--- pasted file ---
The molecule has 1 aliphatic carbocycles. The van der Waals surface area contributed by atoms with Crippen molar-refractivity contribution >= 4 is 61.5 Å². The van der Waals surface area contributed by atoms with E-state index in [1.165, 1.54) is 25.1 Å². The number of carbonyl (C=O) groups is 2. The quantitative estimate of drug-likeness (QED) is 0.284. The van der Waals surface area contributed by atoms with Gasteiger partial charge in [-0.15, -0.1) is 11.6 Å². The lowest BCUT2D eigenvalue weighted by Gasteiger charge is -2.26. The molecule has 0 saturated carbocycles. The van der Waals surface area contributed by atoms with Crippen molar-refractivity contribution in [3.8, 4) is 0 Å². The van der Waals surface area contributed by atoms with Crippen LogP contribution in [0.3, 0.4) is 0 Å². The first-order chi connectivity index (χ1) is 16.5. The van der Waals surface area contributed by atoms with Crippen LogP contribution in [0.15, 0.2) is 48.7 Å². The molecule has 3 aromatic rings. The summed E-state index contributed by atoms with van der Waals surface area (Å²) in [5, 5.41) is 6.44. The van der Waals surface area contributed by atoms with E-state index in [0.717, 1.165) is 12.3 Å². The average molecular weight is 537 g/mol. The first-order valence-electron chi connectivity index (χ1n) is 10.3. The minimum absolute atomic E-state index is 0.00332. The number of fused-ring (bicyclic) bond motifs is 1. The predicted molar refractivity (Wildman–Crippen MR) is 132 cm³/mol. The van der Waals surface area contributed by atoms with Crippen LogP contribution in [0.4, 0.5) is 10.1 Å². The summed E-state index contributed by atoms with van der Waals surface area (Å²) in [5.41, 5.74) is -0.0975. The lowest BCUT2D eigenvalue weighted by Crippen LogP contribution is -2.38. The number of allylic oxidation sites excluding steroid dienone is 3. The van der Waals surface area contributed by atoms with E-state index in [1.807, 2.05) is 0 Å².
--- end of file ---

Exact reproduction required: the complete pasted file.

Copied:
The molecule has 1 aliphatic carbocycles. The van der Waals surface area contributed by atoms with Crippen molar-refractivity contribution >= 4 is 61.5 Å². The van der Waals surface area contributed by atoms with E-state index in [1.165, 1.54) is 25.1 Å². The number of carbonyl (C=O) groups is 2. The quantitative estimate of drug-likeness (QED) is 0.284. The van der Waals surface area contributed by atoms with Gasteiger partial charge in [-0.15, -0.1) is 11.6 Å². The lowest BCUT2D eigenvalue weighted by Gasteiger charge is -2.26. The molecule has 0 saturated carbocycles. The van der Waals surface area contributed by atoms with Crippen molar-refractivity contribution in [3.8, 4) is 0 Å². The van der Waals surface area contributed by atoms with Crippen LogP contribution in [0.3, 0.4) is 0 Å². The first-order chi connectivity index (χ1) is 16.5. The van der Waals surface area contributed by atoms with Crippen LogP contribution in [0.15, 0.2) is 48.7 Å². The molecule has 3 aromatic rings. The summed E-state index contributed by atoms with van der Waals surface area (Å²) in [5, 5.41) is 6.44. The van der Waals surface area contributed by atoms with E-state index in [0.717, 1.165) is 12.3 Å². The average molecular weight is 537 g/mol. The first-order valence-electron chi connectivity index (χ1n) is 10.3. The minimum absolute atomic E-state index is 0.00332. The number of fused-ring (bicyclic) bond motifs is 1. The predicted molar refractivity (Wildman–Crippen MR) is 132 cm³/mol. The van der Waals surface area contributed by atoms with Crippen LogP contribution in [0.4, 0.5) is 10.1 Å². The summed E-state index contributed by atoms with van der Waals surface area (Å²) in [5.41, 5.74) is -0.0975. The lowest BCUT2D eigenvalue weighted by Crippen LogP contribution is -2.38. The number of allylic oxidation sites excluding steroid dienone is 3. The van der Waals surface area contributed by atoms with E-state index in [1.807, 2.05) is 0 Å².